Internet shutdowns have become a new norm of controlling views during the election period in many African countries. Recently, the Tanzanian government shut down SMS and Internet Service Providers ahead of the general election held on the 28th of September 2020 that saw President John Magufuli retain the presidency.
The 2016 general election was highlighted for the social media blackout that happened on the February 18, 2016, on the eve of the presidential election. Uganda has experienced four major internet shutdowns between 2006 to 2016 and all are election related. This brought to the increased download of Virtual Private Networks apps that Ugandans used to beat the social media blackout and to keep information going on during the election.
With the introduction of stringent cyber laws and a social media tax it is evident that the cyber spaces in Uganda are increasingly being curtailed and dissent discouraged. It is evident for Ugandans, that the use of social media continues to change as we dive deeper into the election cycle. With less than sixty days to the January 14th General Elections, it is imperative for the different stakeholders in the election to safeguard the channels that are available to ease on communication: more so now, while we are in a hybrid campaign season that requires utilizing virtual spaces.
Evidently so, autocracies continue to curtail digital rights, censor media houses and send others into self-imposed censorship. It is important for all stakeholders in the elections to find a way to champion a movement that can provide alternatives to the electorate in having their voices heard before, during and post elections
Internet shutdowns continue to rise in the East Africa region yet there is a lot of legislation and policy for cyber spaces and digital platforms adopted. The shrinking space for civic engagement and online activism in an overtly digitalised world continues to undermine freedoms of speech and association. With all the available legal provisions to regulate the digital space, shutdowns should be less opted for in the electoral cycle as a mechanism to curtail false news and information.
For a more transparent, free and fair election, communication during the elections is paramount in reducing mistrust in the electorate in the legitimacy of the process therefore it is the mandate of the electorate, non-government organisations, the state and other stakeholders to be in the forefront of ensuring that the cyber spaces and the digital rights of the citizens are not violated in any form.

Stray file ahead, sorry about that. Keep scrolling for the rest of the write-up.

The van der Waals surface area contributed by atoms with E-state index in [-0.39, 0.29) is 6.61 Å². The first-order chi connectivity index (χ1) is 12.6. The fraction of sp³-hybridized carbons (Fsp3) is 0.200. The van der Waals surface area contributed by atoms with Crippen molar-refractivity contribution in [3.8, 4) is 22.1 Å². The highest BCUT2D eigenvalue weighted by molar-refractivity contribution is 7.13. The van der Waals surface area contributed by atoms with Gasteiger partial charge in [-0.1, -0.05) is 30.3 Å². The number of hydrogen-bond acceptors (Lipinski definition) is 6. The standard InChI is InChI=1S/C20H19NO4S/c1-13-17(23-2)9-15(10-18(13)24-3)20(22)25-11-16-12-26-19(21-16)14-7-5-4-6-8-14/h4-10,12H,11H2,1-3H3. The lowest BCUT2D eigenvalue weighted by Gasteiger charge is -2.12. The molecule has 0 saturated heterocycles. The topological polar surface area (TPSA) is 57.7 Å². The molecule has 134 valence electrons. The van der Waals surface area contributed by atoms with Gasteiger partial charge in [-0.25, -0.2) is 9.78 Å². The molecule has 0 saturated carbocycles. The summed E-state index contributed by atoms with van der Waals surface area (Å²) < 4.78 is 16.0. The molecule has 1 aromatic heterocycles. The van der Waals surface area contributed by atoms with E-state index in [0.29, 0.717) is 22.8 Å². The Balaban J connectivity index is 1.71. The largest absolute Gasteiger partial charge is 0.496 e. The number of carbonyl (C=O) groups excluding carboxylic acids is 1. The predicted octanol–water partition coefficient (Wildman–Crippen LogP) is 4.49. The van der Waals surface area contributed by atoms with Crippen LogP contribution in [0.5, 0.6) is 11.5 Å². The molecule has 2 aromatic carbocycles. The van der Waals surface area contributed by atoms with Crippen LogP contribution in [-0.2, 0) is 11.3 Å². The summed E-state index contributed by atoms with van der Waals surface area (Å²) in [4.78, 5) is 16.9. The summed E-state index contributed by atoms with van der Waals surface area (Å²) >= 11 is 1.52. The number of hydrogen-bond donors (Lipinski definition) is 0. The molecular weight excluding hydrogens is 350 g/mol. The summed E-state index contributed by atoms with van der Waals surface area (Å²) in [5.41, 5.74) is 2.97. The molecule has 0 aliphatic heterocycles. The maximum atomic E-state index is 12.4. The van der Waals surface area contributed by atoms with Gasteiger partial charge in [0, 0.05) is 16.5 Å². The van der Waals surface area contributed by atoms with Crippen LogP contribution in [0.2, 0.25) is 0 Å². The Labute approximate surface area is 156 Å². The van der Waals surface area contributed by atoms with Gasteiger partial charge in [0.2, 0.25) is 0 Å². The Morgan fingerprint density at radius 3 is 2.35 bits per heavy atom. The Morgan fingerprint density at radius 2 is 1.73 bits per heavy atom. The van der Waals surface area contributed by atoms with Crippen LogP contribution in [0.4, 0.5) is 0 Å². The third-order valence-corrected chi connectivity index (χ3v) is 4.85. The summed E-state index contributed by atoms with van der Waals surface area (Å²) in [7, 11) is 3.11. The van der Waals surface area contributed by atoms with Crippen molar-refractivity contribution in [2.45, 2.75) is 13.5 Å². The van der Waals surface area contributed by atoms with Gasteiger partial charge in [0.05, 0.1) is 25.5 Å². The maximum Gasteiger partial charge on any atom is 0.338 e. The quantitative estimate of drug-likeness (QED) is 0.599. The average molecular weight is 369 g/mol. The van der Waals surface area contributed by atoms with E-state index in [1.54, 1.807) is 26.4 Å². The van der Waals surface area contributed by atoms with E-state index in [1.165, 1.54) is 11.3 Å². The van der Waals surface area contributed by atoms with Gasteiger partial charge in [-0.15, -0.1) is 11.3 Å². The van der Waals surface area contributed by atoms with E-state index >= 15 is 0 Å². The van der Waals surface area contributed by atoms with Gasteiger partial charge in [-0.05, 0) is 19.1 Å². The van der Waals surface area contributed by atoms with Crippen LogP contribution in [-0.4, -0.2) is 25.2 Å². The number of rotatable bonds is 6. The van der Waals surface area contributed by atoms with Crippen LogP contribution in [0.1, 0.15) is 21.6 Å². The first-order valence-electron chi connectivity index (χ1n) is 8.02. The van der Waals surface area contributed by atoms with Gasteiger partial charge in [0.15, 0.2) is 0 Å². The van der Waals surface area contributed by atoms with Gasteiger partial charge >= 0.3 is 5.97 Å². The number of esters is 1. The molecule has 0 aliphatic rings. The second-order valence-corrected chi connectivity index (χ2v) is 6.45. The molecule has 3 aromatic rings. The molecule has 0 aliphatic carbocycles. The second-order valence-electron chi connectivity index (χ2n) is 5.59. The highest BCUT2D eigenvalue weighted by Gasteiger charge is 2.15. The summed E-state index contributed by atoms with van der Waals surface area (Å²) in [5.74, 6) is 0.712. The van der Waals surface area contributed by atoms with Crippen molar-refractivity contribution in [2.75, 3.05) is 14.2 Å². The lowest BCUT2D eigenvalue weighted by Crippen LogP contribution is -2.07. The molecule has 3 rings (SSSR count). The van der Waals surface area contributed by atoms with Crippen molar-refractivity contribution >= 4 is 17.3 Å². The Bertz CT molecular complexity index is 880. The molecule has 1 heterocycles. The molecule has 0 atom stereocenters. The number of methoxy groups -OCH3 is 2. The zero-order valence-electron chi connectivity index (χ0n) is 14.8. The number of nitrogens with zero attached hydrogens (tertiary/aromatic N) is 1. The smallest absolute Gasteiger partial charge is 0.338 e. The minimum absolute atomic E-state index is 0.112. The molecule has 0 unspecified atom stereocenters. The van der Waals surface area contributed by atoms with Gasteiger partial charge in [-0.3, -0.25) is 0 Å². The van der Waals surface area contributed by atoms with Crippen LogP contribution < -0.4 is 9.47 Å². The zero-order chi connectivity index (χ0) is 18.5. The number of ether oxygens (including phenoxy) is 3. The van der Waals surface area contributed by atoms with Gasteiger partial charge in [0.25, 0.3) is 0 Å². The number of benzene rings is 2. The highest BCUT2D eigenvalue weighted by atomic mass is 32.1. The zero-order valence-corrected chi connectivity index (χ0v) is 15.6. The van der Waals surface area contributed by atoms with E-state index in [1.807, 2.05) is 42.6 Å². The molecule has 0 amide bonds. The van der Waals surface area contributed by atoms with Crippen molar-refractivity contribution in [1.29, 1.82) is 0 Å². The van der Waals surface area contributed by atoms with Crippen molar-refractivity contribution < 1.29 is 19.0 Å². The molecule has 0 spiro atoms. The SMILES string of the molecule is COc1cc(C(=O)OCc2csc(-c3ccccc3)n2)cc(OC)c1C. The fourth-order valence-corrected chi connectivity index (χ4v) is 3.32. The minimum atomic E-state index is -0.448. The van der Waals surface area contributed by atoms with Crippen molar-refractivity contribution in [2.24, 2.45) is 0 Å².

In addition, it is imperative on the electorate to use the cyber space and operate within the rights established for them and ensure that their actions in media and digital spaces do not affect other parties. In curbing fake news and inciting violence, the electorate are mandated to care before they share. Verify and check facts in the heat and desire to break the news first.
In retracting Internet shutdowns, the electorate can devise to use Virtual Private Networks that can help them access the internet and continue to receive and share information on the dynamics in the electoral cycle, this will keep them ready for the eventualities that might come from censorship of the different ISPs and other communication channels.
Non-state organisations that highlight the electoral processes of Uganda can champion an online digital rights violations tracker that will benefit the electorate, human rights activists and defenders to advocate for digital rights protection during and after the election process. Also, they can use the tracker to hold different people accountable in the courts of law for violating these digital rights.
In conclusion, therefore it is key for us as the electorate to continue to educate ourselves with the necessary knowledge on how we can harness the blessing of cyber space in our election cycle without violating each other’s rights. It is also central that we continue to advocate for ethical and mindful use of the digital spaces that can guarantee safety for all users of the digital spaces in our elections.
Tricia Gloria Nabaye
Resident Research Associate: GREAT LAKES INSTITUTE FOR STRATEGIC STUDIES